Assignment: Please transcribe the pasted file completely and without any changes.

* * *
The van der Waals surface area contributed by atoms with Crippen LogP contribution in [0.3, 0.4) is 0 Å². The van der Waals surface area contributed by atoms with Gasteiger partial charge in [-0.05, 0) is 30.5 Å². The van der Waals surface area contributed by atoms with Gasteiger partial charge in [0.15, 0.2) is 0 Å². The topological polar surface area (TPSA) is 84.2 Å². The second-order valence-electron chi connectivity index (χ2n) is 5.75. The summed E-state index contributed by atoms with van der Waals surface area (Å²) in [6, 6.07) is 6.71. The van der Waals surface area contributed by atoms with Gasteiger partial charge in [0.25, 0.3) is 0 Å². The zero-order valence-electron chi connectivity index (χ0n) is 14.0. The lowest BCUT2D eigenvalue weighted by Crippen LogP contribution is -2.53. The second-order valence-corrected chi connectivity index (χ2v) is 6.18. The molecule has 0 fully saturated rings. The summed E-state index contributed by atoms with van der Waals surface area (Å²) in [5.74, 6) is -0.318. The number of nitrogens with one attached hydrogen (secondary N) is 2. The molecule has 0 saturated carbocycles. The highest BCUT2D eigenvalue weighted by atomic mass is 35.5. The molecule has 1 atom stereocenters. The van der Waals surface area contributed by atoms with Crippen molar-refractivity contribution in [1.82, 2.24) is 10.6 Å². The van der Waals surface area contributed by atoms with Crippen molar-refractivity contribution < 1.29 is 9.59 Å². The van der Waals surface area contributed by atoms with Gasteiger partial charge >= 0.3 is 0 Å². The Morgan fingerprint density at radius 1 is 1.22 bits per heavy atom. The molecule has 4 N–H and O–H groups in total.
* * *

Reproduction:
The van der Waals surface area contributed by atoms with Crippen LogP contribution in [0.3, 0.4) is 0 Å². The van der Waals surface area contributed by atoms with Gasteiger partial charge in [-0.05, 0) is 30.5 Å². The van der Waals surface area contributed by atoms with Gasteiger partial charge in [0.15, 0.2) is 0 Å². The topological polar surface area (TPSA) is 84.2 Å². The second-order valence-electron chi connectivity index (χ2n) is 5.75. The summed E-state index contributed by atoms with van der Waals surface area (Å²) in [6, 6.07) is 6.71. The van der Waals surface area contributed by atoms with Gasteiger partial charge in [0.25, 0.3) is 0 Å². The zero-order valence-electron chi connectivity index (χ0n) is 14.0. The lowest BCUT2D eigenvalue weighted by Crippen LogP contribution is -2.53. The second-order valence-corrected chi connectivity index (χ2v) is 6.18. The molecule has 0 fully saturated rings. The summed E-state index contributed by atoms with van der Waals surface area (Å²) in [5.74, 6) is -0.318. The number of nitrogens with one attached hydrogen (secondary N) is 2. The molecule has 0 saturated carbocycles. The highest BCUT2D eigenvalue weighted by atomic mass is 35.5. The molecule has 1 atom stereocenters. The van der Waals surface area contributed by atoms with Crippen molar-refractivity contribution in [1.82, 2.24) is 10.6 Å². The van der Waals surface area contributed by atoms with Crippen molar-refractivity contribution < 1.29 is 9.59 Å². The van der Waals surface area contributed by atoms with Gasteiger partial charge >= 0.3 is 0 Å². The Morgan fingerprint density at radius 1 is 1.22 bits per heavy atom. The molecule has 4 N–H and O–H groups in total.